Microsoft is optimizing its upcoming Office Web Apps for .docx, .pptx, and .xslx, which will boost the online accessibility of documents uploaded from users' desktops-but in the process, perhaps making life more difficult for those using older versions of Office. During testing of the Web Apps technical preview, eWEEK found that documents with .xls and .ppt file extensions could not be edited through the browser, although they could still be viewed and downloaded.
Office Web Apps will be available to subscribers of Windows Live. Nick Simons, Microsoft's program manager of Office Web Apps, wrote in an Office Web Apps blog posting on Oct. 20 that the program's technical preview had been expanded for "a limited time" to a larger pool of users.
Microsoft first launched its limited technical preview of Office Web Apps on Sept. 17. With the full version due for release in the first half of 2010, the preview provided a very limited degree of functionality: users could view documents with the Word Web App, view and edit documents with the PowerPoint Web App and Excel Web App. Microsoft executives told eWEEK during the preview launch that a OneNote Web App would be added at a later date, once certain development milestones were reached.
During testing of the technical preview, the results of which can be found in two posts on the Microsoft Watch blog here and here, eWEEK found that much of the Web Apps' functionality worked as promised. However, Web Apps displayed error messages whenever an attempt was made to online-edit PowerPoint documents with a .ppt file extension, or Excel spreadsheets with an .xls file extension.
By contrast, uploaded files with .pptx and .xslx extensions could be edited online with no issues.
"Office Web Apps support documents created in Office 2003 and later," a Microsoft spokesperson told eWEEK when asked about the issue. "However, we optimized for editing and saving .docx, .pptx, .xslx formats because of the important features in Open X M L that support long-term document retention, preservation and accessibility, and the overall read/write performance the file format offers."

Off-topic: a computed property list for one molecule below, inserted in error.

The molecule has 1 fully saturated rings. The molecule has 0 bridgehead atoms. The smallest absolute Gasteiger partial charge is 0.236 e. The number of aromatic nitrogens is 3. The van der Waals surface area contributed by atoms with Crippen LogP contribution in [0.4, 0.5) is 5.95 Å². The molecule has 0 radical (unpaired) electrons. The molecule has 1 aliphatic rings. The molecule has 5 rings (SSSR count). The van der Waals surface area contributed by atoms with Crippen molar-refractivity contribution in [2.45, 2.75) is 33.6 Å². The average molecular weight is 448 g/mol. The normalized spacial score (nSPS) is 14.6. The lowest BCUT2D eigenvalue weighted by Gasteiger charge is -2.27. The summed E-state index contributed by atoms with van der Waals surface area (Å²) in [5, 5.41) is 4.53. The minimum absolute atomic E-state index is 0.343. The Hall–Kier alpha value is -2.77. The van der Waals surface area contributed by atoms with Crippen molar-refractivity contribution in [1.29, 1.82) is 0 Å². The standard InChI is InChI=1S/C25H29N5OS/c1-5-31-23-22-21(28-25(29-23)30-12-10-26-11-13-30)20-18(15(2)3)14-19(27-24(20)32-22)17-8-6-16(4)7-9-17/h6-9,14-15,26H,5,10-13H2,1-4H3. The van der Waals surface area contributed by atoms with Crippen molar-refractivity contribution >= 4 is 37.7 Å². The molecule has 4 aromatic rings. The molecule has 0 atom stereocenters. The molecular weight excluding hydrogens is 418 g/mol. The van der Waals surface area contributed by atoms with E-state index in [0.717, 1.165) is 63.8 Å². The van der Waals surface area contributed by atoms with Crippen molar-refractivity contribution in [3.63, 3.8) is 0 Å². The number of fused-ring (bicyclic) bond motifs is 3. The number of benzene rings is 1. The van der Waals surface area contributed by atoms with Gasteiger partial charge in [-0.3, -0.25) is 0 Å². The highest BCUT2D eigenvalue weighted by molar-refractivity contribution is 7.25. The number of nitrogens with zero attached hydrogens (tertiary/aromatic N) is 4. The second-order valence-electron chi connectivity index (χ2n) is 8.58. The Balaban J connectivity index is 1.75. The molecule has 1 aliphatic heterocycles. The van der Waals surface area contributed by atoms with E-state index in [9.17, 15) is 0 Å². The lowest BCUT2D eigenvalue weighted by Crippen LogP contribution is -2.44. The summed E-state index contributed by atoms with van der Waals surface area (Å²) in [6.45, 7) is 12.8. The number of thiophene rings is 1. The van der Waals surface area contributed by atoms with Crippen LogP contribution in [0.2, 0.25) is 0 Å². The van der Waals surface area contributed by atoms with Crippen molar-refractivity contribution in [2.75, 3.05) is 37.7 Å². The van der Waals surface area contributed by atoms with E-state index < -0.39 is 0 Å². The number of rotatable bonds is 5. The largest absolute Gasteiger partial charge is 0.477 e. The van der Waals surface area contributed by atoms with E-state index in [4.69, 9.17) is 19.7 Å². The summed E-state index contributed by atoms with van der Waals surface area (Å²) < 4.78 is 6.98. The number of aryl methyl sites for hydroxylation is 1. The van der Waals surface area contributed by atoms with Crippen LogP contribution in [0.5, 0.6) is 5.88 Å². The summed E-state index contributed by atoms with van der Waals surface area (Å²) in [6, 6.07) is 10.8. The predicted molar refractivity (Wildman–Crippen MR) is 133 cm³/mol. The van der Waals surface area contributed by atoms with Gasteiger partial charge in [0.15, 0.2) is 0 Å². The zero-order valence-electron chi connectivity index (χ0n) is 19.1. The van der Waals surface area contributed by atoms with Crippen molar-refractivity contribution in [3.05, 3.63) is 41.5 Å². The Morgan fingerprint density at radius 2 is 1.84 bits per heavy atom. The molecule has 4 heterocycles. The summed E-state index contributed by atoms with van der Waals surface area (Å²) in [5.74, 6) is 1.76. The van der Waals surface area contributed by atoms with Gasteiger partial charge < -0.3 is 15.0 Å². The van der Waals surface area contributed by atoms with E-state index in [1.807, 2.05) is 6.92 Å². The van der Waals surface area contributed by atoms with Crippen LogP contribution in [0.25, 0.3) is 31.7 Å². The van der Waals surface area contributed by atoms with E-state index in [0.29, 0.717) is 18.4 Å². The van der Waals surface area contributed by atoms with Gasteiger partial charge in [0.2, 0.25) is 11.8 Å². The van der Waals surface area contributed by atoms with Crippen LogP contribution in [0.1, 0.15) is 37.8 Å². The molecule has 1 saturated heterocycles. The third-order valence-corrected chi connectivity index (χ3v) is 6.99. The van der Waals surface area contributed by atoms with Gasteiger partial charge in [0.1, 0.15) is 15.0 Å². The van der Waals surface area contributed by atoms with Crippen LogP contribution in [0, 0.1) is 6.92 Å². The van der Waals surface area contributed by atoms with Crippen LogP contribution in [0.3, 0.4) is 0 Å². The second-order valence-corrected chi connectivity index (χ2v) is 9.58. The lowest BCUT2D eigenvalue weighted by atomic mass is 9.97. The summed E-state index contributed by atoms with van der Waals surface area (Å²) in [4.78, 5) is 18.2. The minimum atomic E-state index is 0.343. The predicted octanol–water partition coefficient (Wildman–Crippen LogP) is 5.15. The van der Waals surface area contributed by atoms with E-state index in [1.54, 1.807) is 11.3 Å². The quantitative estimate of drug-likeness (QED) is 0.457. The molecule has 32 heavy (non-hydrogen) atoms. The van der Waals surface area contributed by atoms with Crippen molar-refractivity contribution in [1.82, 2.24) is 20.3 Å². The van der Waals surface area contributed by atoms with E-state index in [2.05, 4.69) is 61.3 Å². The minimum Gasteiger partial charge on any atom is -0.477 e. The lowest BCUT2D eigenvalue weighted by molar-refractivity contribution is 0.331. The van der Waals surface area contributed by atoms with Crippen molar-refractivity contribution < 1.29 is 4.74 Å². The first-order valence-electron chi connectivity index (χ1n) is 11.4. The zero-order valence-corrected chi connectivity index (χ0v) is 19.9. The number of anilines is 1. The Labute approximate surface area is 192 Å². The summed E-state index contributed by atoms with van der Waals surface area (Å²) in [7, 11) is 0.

While a large number of Microsoft users rely on Office 2003 or later versions for their productivity needs, a subset that utilizes older software may be limited in their use of Web Apps, at least in the technical preview. A recent report by research firm Gartner found that 80 percent of commercial machines still run Windows XP, while a separate research note by Deutsche Bank found that the average age of an enterprise PC had reached 6.1 years by 2008.
The full beta version of Web Apps will be released before the end of 2009, according to Microsoft. Despite that limited functionality, the technical preview offers an idea of how Microsoft is proceeding into the cloud-based productivity space, an arena already occupied most notably by Google Apps and other free applications.
By offering a stripped-down, browser-accessible version of its Office applications, Microsoft evidently hopes that it can seize market-share in the growing cloud-productivity market. Office Web Apps will support browsers including Internet Explorer, Safari and Firefox; in addition, multiple users will simultaneously have the ability to edit Excel Web App or OneNote Web App documents from within the browser, and then publish Excel data or PowerPoint presentations to third-party Web sites, blogs or wikis-with embedded information within those documents automatically updated whenever a change is made.
Despite this functionality, and a standard-issue toolbar inserted into Web Apps in order to give it a desktop Office feel, Microsoft will not include certain features in the online version that will be available in the full Office 2010. When Microsoft releases Office 2010 next year, it will offer the productivity suite as both a hosted subscription service and as an on-premises application.